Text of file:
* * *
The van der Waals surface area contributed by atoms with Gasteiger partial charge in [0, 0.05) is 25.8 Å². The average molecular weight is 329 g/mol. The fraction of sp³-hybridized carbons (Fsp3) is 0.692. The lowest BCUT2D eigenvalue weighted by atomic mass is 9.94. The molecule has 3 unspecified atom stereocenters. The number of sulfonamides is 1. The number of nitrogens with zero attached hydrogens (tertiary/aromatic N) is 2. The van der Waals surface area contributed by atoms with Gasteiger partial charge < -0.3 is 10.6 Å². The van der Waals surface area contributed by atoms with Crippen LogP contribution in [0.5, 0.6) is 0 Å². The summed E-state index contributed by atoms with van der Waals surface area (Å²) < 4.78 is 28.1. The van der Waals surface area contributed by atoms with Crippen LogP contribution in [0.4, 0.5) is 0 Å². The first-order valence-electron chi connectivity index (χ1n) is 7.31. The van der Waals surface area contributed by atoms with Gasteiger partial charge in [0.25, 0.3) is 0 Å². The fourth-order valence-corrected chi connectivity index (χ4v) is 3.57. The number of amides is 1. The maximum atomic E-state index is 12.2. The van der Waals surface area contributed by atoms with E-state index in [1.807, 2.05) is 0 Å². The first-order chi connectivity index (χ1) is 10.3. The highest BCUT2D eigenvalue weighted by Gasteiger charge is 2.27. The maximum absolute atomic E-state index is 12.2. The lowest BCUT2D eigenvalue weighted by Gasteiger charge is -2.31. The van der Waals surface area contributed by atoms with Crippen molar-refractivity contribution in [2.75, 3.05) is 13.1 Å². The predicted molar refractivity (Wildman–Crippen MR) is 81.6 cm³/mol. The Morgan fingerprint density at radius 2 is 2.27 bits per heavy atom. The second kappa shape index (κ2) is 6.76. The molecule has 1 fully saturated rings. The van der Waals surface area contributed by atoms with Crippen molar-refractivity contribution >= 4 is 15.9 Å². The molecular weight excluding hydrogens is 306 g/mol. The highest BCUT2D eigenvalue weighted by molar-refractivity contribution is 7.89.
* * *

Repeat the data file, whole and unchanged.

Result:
The van der Waals surface area contributed by atoms with Gasteiger partial charge in [0, 0.05) is 25.8 Å². The average molecular weight is 329 g/mol. The fraction of sp³-hybridized carbons (Fsp3) is 0.692. The lowest BCUT2D eigenvalue weighted by atomic mass is 9.94. The molecule has 3 unspecified atom stereocenters. The number of sulfonamides is 1. The number of nitrogens with zero attached hydrogens (tertiary/aromatic N) is 2. The van der Waals surface area contributed by atoms with Gasteiger partial charge < -0.3 is 10.6 Å². The van der Waals surface area contributed by atoms with Crippen LogP contribution in [0.5, 0.6) is 0 Å². The summed E-state index contributed by atoms with van der Waals surface area (Å²) < 4.78 is 28.1. The van der Waals surface area contributed by atoms with Crippen LogP contribution in [0.4, 0.5) is 0 Å². The first-order valence-electron chi connectivity index (χ1n) is 7.31. The van der Waals surface area contributed by atoms with Gasteiger partial charge in [0.25, 0.3) is 0 Å². The fourth-order valence-corrected chi connectivity index (χ4v) is 3.57. The number of amides is 1. The maximum atomic E-state index is 12.2. The van der Waals surface area contributed by atoms with E-state index in [1.807, 2.05) is 0 Å². The first-order chi connectivity index (χ1) is 10.3. The highest BCUT2D eigenvalue weighted by Gasteiger charge is 2.27. The maximum absolute atomic E-state index is 12.2. The lowest BCUT2D eigenvalue weighted by Gasteiger charge is -2.31. The van der Waals surface area contributed by atoms with Crippen molar-refractivity contribution in [2.75, 3.05) is 13.1 Å². The predicted molar refractivity (Wildman–Crippen MR) is 81.6 cm³/mol. The Morgan fingerprint density at radius 2 is 2.27 bits per heavy atom. The second kappa shape index (κ2) is 6.76. The molecule has 1 fully saturated rings. The van der Waals surface area contributed by atoms with Crippen molar-refractivity contribution >= 4 is 15.9 Å². The molecular weight excluding hydrogens is 306 g/mol. The highest BCUT2D eigenvalue weighted by molar-refractivity contribution is 7.89.